As the band has gone out of their way to write something challenging, the music on Mother Earth is very adventurous and has the feel of a score to a film set in some enchanted lands. The concurrent usage of heavy guitars with dramatic synthesizer passages, flutes and other orchestration works quite well for Within Temptation and provide van Adel with an appropriate style for her singing ability. The album ranges from stirring and thunderous (the opening title track) to pensive and brooding, with van Adel singing over piano. One gets the feeling the band had a strong understanding of their compositions rather than just stringing some riffs together and slapping a few keyboard effects over top of the affair. Fortunately the band avoids sounding melodramatic, maudlin and overblown. There are no real moments where the listener's attention will fade or suffer.

Mother Earth is quite a solid album that seems to be deserving of more attention and praise than I've observed. It might provide some respite for fans of The Gathering who wish to hear beautiful female vocals in a more metallic setting, although Mother Earth tends to be a little more grandiose than most metal. No matter what, it is a very recommended album.

Review by John Chedsey

Review date: 07/2001

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Review #2:

With this release, Within Temptation have almost fully shed the chrysalis of their gothic origins. The sound is rich and majestic and very mature. The hints of orchestral grandeur that were present on Enter and The Dance are realized in Mother Earth.

One thing I really like about this disc is that the band manages to rein in short of the realms of epic fantasy metal that are the territory of Rhapsody and Hammerfall. While the sound has elements of epic fantasy metal, it does not wholly embrace that sound but keeps it safely at arm’s length, allowing it to be only an influence, shaping and adding to the sound rather than consuming it. There is a delicate balance maintained all through the album that is worthy of praise. It is one of the marks of the band’s maturity that they know what no to do with their music. The result is that there is not an overblown feel to the sound.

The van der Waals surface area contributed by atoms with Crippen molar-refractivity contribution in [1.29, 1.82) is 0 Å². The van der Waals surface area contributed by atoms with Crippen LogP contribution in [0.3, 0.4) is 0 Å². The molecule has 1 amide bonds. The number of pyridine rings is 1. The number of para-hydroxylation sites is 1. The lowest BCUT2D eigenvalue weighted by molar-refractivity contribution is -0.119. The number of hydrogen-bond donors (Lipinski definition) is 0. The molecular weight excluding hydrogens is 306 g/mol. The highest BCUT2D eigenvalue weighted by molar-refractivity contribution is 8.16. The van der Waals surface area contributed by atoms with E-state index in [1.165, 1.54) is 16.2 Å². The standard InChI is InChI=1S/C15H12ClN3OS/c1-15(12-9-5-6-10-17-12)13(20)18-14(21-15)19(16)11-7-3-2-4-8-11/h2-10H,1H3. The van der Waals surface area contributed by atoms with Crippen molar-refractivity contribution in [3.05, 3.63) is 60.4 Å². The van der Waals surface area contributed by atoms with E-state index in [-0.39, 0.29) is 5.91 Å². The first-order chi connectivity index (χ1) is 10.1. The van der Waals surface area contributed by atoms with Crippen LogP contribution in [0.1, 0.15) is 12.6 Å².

Of the many molds broken is that of the “beauty and the beast” vocal combination of death vox and soaring female vox. The only voice on this album is Sharon den Adel’s. Her voice carries the listener along with ease. Again the band avoids the temptation of throwing together some basic melodies and relying on their vocalist to do the rest. They weave the delicate vocal melodies into some very rich, lush sound thereby weaving a wonderful tapestry of music. There are a lot of light and airy passages in the music but the band comes back to the heavier edge time and again lest we forget that Within Temptation is a metal band.

Mother Earth is a great album from a band that consistently hones their musical edge and works to improve and build on what is already a very good sound. Fans of epic fantasy metal need to give this one a listen. Fans of progressive metal will enjoy it as well. Anyone who enjoys music that has a lot of detail and rich orchestration will appreciate this effort.

Review by Matthew Braymiller

Review date: 08/2001

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Ice Queen [single]

Within Temptation - Ice Queen Single ©2001 DSFA Records
1. Ice Queen (radio Version)
2. Mother Earth (Leidse Kade Live)
3. Caged (Leidse Kage Live)
4. Ice Queen (Leidse Kage Live)
5. Ice Queen (demo Version - August 2000)
6. Caged (demo Version - August 2000)

This little EP is a nice little “extra” for fans of Within Temptation. It affords many the only real taste they will have of a live performance from a very talented band.

The three Leidse Kage live tracks were recorded on February 2, 2001. It is hard to capture the full concert experience on a CD, but the band seems to have a very good stage presence. They are enthusiastically greeted and applauded. Their live sound is very true to the studio sound. Being able to hear the title track in three different versions is a really neat experience. The demo version has a raw edge to it that gives the song a wholly different interpretation. The song goes through some real fleshing out by the time it is recorded for the Mother Earth CD. It loses a lot of the edge, but it gains a lot in fullness. The same can be said for the “Caged” demo track.

People like me who simply must own a complete discography of bands in whom they are interested will want this disc (obviously). But it will also appeal to those who like to listen to songs in different incarnations. It is worth purchasing solely for the live tracks but the added “extras” make it a real gem of a disc.

Review by Matthew Braymiller

Review date: 08/2001